Esperance Merino clip hits 1960¢/kg farm record price

Headshot of Bob Garnant
Bob GarnantCountryman
Elders auctioneer Danny Burkett with the 15.6 micron Arrandale clip which sold for 1960¢/kg.
Camera IconElders auctioneer Danny Burkett with the 15.6 micron Arrandale clip which sold for 1960¢/kg. Credit: Bob Garnant

An Esperance woolgrower’s non-mulesed woolclip reached a new value realism during last week’s Fremantle wool sale.

Jerdacuttup woolgrowers Michael and Helen Palmer’s 18-year project to breed a true dual-purpose fine Merino flock, with 18-micron wool suitable for next-to-skin garments, hit a milestone with a farm record top-price of 1960¢/kg greasy.

Elders auctioneer Danny Burkett said the Palmer’s consignment was the top price of the entire Elders catalogue earlier this month and was representative of the wool type which would lead the way in next-to-skin woollen fibre comfort.

The April-shorn consignment of one bale of 15.6 micron lamb’s wool, with nine months growth, was offered through Elders and sold to Techwool Trading, which also paid 1922¢/kg greasy for a seven-bale line of 16.4 micron out of the Palmer’s Arrandale woolclip.

The Palmer’s finer line had a staple length of 73mm and a dry yield of 65.2 per cent.

“The appreciation for our wool was most pleasing and a pleasant distraction from the demands of managing a very dry summer and autumn and a dry seasonal forecast,” Mr Palmer said.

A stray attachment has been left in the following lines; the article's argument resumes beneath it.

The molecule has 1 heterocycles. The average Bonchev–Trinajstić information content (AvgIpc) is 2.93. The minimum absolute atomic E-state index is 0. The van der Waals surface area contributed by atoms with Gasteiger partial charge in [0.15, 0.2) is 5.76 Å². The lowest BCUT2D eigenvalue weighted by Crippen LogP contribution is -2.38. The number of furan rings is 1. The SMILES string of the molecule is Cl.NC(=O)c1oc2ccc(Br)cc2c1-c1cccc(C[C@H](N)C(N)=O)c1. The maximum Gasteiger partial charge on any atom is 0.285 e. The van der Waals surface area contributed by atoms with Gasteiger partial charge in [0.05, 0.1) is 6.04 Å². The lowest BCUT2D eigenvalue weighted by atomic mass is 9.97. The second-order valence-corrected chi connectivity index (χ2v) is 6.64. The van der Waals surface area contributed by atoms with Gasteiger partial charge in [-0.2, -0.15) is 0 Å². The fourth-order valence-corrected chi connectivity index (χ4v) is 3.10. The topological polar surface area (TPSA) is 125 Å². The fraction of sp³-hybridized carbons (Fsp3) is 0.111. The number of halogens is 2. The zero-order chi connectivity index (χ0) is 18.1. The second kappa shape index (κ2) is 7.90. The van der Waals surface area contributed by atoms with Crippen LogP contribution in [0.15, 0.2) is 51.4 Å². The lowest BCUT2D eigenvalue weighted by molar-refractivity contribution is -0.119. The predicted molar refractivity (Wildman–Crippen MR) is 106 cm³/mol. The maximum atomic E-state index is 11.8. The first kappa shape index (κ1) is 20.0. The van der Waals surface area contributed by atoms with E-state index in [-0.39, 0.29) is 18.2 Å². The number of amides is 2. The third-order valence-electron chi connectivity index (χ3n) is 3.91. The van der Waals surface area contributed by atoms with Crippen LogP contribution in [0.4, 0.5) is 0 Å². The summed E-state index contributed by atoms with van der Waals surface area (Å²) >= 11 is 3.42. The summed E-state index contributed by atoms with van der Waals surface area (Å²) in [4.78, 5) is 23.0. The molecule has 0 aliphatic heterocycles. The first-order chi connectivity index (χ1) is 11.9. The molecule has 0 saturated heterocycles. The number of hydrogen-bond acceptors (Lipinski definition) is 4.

Arrandale's 15.6 lambs wool consignment sold to Chinatech.
Camera IconArrandale's 15.6 lambs wool consignment sold to Chinatech. Credit: Bob Garnant

Running a mixed farm with 650 breeding ewes, the Palmers have been on predominantly Soft Rolling Skin bloodlines and they select AI rams from similar flocks to introduce fresh progressive genetics yearly to their 120-head nucleus flock in which to breed the farm’s own flock rams.

“We select AI rams off Australian Sheep Breeding Values to assist in lowering micron while increasing fleece weight plus also select for increased fertility traits,” he said.

“Measuring and visually classing our own replacement ewes and flock rams, we stopped mulesing in 2008, and have been able to progressively reduce the breech wrinkle and dag scores of our sheep.”

Mr Palmer said 30 years ago, his much bigger Merino flock was based on Esperance-bred Cranmore bloodlines which were plain-bodied types.

“Our SRS ewes have an average lamb marking rate of 105 per cent,” he said.

“In 1991, we had a 125 bale woolclip worth 85 per cent of the farm’s income whereas now, our much smaller production of wool is only 15 per cent of farm-gate revenue.

“With demand increasing for next-to-skin Merino fleece, the plan is to slowly rebuild the flock, as there is no other option — these sheep are not available outside of breeding them.”

The Palmers shear an average 3kg off the adult ewe flock every six months with the next clip scheduled for October.

The Palmers farm 1200ha, of which 650ha goes to pasture, divided up with 350ha to cattle and 300ha to sheep, and the balance of 550ha to crop.

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